• Be honest about your risk tolerance. If you’re so spooked by the thought of losing some of your portfolio’s value, reach out to your financial professional and make sure that you understand the logic behind your current strategy—and that you’re still comfortable with it. “It’s important to maintain discipline—but it’s not a bad idea to revisit risk tolerance. The best allocation you can have is the one that won’t keep you up at night,” says Curvall.
  • Expect ups and downs. No one wants to see their portfolio’s balance dip—but Curvall stresses that up and downs are all part of the natural investment cycle. “Even patient and intelligently diversified investors are going to have to deal with uncertainty and challenges,” says Curvall. In fact, he says the market has gone through four corrections (defined as at least a 10% decline) since the financial crisis in 2008; all of those losses have been recouped for those who stayed in the market.

Aside from avoiding typical investor mistakes like those listed above, Curvall says there are two important rules of thumb investors should keep top-of-mind: “Stick to your discipline and be prepared for volatility. When you get spooked and you exit the portfolio, that is when you typically undermine your long-term plan for success.”

The information contained herein is for information purposes only, is not designed to address your financial situation or particular needs and does not constitute the rendering of tax or legal advice. You should consult with your tax advisor or attorney for advice pertinent to your personal situation. Asset Allocation, Alternative Investment and Hedging/Diversification strategies are intended to mitigate the overall risk within your portfolio. Some strategies may be subject to a higher degree of market risk than others. An investor should understand the costs, cash flows and risks inherent in a strategy prior to making any investment decision. There are no guarantees that any strategy presented will perform as intended. Fifth Third Private Bank is a division of Fifth Third Bank offering banking, investment and insurance products and services. Fifth Third Bancorp provides access to investments and investment services through various subsidiaries, including Fifth Third Securities. Fifth Third Securities is the trade name used by Fifth Third Securities, Inc., member FINRA/SIPC, a registered broker-dealer and registered investment advisor. Registration does not imply a certain level of skill or training.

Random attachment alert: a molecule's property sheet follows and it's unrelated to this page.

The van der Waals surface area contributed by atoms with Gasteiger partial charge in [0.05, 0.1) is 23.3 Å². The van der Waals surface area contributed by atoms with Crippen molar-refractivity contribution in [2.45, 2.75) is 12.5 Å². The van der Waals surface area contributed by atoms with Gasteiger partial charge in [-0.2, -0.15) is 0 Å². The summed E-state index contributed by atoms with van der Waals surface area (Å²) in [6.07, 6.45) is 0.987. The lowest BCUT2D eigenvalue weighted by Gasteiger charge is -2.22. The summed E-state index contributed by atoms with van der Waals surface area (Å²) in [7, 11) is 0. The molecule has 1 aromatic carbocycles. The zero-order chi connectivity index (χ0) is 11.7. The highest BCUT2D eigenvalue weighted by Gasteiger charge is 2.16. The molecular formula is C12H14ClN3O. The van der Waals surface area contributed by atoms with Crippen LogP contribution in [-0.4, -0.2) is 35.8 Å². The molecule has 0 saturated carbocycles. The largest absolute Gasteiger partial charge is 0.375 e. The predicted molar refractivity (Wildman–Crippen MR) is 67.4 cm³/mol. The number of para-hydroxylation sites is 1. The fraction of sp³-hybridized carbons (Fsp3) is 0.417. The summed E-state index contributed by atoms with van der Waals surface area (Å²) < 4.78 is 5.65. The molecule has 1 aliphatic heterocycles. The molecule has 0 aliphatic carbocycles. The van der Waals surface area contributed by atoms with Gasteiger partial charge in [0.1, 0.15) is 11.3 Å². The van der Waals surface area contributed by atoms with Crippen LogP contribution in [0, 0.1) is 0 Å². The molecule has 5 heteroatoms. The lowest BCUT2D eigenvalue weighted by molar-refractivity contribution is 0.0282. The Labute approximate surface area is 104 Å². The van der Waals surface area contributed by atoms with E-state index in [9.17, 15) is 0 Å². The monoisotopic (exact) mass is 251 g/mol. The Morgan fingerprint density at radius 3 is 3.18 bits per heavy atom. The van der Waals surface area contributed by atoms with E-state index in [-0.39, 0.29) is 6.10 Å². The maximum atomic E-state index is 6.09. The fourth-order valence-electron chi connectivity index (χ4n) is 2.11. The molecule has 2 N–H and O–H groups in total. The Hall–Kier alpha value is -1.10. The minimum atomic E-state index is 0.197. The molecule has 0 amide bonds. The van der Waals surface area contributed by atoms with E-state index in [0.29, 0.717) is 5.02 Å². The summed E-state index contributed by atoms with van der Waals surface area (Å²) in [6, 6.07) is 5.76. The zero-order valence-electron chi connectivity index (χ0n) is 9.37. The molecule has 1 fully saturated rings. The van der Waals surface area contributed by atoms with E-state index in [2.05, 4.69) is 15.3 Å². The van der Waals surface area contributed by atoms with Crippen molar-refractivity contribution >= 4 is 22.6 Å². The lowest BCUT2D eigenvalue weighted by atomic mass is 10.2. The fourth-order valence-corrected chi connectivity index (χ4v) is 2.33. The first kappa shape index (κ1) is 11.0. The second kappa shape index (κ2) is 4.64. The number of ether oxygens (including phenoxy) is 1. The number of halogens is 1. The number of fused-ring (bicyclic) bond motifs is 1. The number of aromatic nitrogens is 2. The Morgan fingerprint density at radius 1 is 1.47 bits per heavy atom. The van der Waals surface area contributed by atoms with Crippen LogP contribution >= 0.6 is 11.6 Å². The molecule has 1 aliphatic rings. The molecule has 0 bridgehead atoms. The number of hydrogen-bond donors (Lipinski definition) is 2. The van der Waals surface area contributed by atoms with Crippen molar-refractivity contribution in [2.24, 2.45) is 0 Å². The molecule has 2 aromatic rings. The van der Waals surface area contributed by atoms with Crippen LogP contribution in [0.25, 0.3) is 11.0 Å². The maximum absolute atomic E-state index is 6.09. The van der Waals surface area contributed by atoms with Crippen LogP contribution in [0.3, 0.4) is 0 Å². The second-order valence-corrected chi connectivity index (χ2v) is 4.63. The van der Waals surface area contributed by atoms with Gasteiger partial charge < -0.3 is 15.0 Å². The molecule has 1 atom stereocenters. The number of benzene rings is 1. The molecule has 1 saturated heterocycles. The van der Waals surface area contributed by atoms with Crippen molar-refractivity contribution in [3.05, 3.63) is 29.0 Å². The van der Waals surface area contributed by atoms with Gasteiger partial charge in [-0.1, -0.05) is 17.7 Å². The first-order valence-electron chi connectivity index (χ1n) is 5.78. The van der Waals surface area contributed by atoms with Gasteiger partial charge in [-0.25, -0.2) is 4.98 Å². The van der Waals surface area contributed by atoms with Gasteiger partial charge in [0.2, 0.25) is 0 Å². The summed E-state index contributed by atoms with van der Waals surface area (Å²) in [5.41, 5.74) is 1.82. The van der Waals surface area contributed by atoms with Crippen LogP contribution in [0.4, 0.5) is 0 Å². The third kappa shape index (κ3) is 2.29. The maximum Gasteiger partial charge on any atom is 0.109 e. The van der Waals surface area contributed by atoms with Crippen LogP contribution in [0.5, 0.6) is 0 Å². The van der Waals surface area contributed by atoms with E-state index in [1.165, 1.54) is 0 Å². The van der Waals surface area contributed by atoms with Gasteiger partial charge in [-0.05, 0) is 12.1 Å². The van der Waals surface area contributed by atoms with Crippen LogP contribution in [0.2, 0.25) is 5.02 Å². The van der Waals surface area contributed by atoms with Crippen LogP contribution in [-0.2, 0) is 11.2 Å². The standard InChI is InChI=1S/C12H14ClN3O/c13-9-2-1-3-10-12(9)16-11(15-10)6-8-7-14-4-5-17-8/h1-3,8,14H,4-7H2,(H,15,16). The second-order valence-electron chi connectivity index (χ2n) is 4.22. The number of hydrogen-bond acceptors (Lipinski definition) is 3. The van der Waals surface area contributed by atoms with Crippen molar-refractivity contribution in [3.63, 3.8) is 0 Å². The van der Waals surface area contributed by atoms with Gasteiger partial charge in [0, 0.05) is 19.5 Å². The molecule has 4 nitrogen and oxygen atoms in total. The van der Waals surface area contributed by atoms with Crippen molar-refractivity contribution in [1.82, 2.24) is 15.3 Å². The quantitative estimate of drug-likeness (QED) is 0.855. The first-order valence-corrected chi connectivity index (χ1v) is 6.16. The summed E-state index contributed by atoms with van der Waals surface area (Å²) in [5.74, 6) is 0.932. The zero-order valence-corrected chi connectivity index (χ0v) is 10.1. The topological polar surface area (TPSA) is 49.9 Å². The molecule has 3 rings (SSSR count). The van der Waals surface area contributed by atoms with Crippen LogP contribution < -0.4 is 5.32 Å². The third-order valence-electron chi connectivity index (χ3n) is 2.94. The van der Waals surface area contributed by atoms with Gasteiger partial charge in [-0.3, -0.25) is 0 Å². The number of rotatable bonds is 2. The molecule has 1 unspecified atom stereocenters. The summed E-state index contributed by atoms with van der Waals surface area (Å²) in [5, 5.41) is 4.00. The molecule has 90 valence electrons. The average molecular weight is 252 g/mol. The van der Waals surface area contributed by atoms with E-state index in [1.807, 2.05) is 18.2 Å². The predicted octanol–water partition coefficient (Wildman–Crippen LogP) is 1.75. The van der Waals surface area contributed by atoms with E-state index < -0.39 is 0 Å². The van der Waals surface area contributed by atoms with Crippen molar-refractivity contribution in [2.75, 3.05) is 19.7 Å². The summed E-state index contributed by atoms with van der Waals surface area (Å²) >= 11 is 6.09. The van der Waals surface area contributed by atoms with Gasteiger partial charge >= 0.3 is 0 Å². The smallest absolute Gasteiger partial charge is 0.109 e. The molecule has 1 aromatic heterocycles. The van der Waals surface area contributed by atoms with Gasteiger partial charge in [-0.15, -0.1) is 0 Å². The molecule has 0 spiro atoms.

Fifth Third Private Bank is here to help: